I was pleased to receive this little gem of a Bible from the generous folks at Cambridge! Having just introduced the HCSB Ultrathin Reference Bible into my rotation, I have a measure of sorts with which to compare this bible.
First, I conduct the aroma test. This is the only goatskin bible I have and I’ve not ever handled one that I can recall, so I was not sure what to expect. I opened the box and held the bible close to take in the aroma of its binding. My first impression was it did not have the lovely leathery aroma of top grain cowhide, which was a bit disappointing. There is the smell of leather, but it’s definitely deeper, almost musky, and thus not quite as appealing as cowhide, at least not initially. Though I wouldn’t liken it to the comparison of goat cooking on an open flame to beef (the goat is somewhat off putting), it is an earthier scent. However, I can say after having used this bible for a few months, the aroma is much more subtle and more pleasing than at first.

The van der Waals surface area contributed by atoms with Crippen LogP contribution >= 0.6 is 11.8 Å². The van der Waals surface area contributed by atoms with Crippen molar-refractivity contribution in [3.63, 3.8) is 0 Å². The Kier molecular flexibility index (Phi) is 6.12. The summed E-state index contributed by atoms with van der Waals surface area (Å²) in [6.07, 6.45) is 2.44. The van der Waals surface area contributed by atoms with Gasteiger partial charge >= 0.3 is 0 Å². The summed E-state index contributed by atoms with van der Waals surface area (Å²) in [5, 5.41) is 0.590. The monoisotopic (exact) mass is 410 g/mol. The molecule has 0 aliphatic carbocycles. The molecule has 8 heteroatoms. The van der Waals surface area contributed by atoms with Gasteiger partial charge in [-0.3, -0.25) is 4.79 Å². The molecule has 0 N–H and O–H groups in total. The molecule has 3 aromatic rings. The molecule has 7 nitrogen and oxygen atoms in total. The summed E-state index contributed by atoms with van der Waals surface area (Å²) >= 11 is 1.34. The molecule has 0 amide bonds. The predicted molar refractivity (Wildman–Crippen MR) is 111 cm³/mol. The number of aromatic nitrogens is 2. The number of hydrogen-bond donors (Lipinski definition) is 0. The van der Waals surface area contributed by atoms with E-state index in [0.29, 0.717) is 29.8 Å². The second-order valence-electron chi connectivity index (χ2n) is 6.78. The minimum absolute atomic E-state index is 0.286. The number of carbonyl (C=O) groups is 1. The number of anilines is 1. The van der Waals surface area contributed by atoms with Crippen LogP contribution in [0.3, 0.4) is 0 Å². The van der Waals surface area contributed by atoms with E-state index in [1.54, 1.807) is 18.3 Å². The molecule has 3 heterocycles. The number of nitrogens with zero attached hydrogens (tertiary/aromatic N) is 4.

Second, and the most important aspect, is the bible’s overall usability. This particular bible is smaller than most I have. It is more like a slimline and measures approximately 174 x 120 mm (6.8 x 4.7 in). The downside is obviously the readability; however, despite its smaller size it’s a very readable font face (6.75/7 pt Lexicon) and a very portable bible. Several months’ use has also loosened the leather so that it is more pliable than when straight out of the box. The text is laid out in two-column format, which with a font size of 7 could be a little small for some. Surprisingly, the font and format is quite readable. The two columns are intersected by a center column populated by cross references noted in the text. Other features include the words of Jesus in red, an NIV concordance, and fifteen bible maps, each of which are nicely colored and coded with an index of various features of the maps themselves.
The binding is quite nice, though as I noted, the leather is not as aromatic as others. Nevertheless, the leather having softened a bit is nice and looks really good. There is a very clear grain to the goatskin that seems commensurate with its provenance. It boasts art guild edges and two ribbon markers, seemingly standard fare for higher-end bibles such as these. All these elements contribute to overall pleasing aesthetic and a perfectly nice bible for regular reading and handling.
Αυτω η δοξα
*UPDATE – Having kept this bible in my reading rotation, the goatskin leather has become much softer and supple, thus increasing the overall flexibility. The increase in softness also lends to a nicer feel, naturally.